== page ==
All of these strange forms began about 65 million years ago—and within 3 million years, their evolution was largely complete. Three million years, in the time of evolution, is just the blink of an eye. The flounder species are so diverse that it's nearly impossible for scientists to trace the degree of integration between the different regions of the skull over the 65-million-year history of flounder and their relatives without creating complex mathematical models. They found that, in flatfish, the evolution of the asymmetry involved changes throughout the skull. As the eye migrates – other changes happen, it becomes additive.

Still can't explain why flatfish like flounder change so quickly and dramatically, almost violently — while fish like stingrays just flatten out gradually. Sometimes nature's weirdness is what's most magical about it.

The flounder has a flat body and two large eyes protruding from a small stalk on the same side of the head.

©Becky Gill/Shutterstock.com

appearance

Flounders have an unusually flat appearance, well suited to their bottom-dwelling lifestyle. To see everything above it, the flounder has two large round eyes that protrude from a small stalk on the same side of the head. These eyes can also move independently of each other.

Typical flounder specimens are between 5 and 25 inches long (the largest flounder specimen recorded was about 37 inches) and can weigh up to 22 pounds. However, this doesn't quite reflect its true size, as the flatfish's round or oval body gives it a lot of surface area.

The flounder's scales act as camouflage, making it difficult for both predators and prey to spot it on muddy or sandy bottoms. Some species can actively change color to blend in with the ocean floor. This serves a dual purpose and also indicates the emotional state of the fish. For example, a pale color may indicate that the creature feels threatened.

Flounder comes in a variety of different colors and patterns, depending on the composition of the sediment it's in. Orange, brown, green, white or tan slate is normal.

Flounder camouflaged on the bottom of the sea
Flounders can camouflage themselves perfectly on the ocean floor.

© Requiem for the Dark Jedi – Public Domain

Distribution, Population and Habitat

Flounder inhabit the bottom of the ocean near piers, bridges and coral reefs. Its main occupation areas include tropical and temperate seas off the coasts of Europe, North America, Africa and Asia. Some species also live further north near the Arctic.

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An estimated 30 million flounder remain in the world's oceans, but pollution, habitat change and overfishing in the 20th and 21st centuries have depleted some populations. For many flounder species, there are insufficient data to fully estimate their conservation status. But when the data were available, the vast majority of species appeared to be in good health.

Conservation trackers are considered least of concern by the IUCN Red List. However, continued depletion of fish stocks could threaten many species in the future.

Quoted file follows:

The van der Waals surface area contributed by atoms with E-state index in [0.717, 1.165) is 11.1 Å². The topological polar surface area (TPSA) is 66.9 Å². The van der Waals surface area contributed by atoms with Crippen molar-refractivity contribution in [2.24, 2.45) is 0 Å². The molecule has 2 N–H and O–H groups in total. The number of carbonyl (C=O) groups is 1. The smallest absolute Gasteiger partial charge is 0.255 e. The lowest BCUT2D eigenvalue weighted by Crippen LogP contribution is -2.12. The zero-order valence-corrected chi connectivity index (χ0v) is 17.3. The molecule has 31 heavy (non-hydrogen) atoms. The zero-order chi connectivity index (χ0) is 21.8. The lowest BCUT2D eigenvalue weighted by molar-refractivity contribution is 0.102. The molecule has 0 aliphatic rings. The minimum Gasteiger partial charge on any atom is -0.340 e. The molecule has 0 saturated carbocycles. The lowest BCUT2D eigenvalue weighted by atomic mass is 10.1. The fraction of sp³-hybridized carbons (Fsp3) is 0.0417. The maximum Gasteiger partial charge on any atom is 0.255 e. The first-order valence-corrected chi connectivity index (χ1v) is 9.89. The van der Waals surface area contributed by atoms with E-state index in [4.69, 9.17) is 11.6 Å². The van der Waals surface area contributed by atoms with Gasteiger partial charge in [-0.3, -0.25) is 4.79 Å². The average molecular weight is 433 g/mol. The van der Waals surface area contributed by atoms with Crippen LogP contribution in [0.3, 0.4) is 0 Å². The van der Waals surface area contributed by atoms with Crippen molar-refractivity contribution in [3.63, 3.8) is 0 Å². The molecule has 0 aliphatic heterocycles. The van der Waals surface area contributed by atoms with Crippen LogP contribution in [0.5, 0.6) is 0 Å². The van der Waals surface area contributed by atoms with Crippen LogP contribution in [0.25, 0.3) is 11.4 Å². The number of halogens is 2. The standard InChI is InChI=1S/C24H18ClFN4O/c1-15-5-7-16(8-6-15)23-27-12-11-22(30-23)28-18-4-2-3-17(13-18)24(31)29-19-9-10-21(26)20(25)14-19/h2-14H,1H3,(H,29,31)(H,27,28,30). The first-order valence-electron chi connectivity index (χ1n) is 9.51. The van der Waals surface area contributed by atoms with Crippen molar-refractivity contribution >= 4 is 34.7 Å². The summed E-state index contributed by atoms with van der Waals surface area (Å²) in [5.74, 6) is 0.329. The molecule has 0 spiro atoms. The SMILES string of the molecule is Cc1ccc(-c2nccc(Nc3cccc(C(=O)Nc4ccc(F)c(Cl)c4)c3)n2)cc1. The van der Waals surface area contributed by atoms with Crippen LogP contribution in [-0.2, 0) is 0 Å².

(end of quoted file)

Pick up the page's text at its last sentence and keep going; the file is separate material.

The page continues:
In the United States, NOAA is the primary government agency responsible for carefully managing flounder populations. The administration uses scientific data to determine how much flounder populations can be caught the following year, and then allocates resources accordingly between commercial and recreational fishing to ensure there are enough stocks to repopulate the waters.

diet

Flounder eat shrimp, crustaceans, worms, plankton, etc.

predator and prey

Flounders are primarily nocturnal carnivores, feeding on shrimp, crab, and other fish. Smaller species may also eat worms and plankton. The exact composition of the diet varies by location and species. Flounders are ambush predators that lie motionless in the ocean or on the bottom of the ocean, blending in with their surroundings before quickly snapping down their razor-sharp teeth on unsuspecting prey.

Due to their large size, flounder have only a few predators such as sharks, eels and humans. Camouflage provides the best means of protection. However, when exposed, it is very vulnerable to larger predators due to its lack of other natural defenses.

Gulf Flounder
Flounder breed in the warmer months when food is plentiful.

©Porco_Rosso/Shutterstock.com

Reproduction and Lifespan

Breeding season for flounder typically occurs during the warmer months. Females release more than 100,000 (sometimes millions) of eggs from their bodies, and males release sperm to fertilize them. After a few weeks, the juveniles will hatch from the eggs. Spawning usually coincides with the most productive and plentiful time of year for food.

At birth, a flounder looks like a typical fish. It is born with a standard symmetrical appearance, with eyes on the sides of the head, and it also swims in the ocean like a fish.

After a few days, the flounder will undergo significant physical changes, the body begins to flatten, the swim bladder (which provides buoyancy) disappears, and one eye begins to move to the other side of the fish. Once fully developed, flounder can often live for 3 to 10 years in the wild.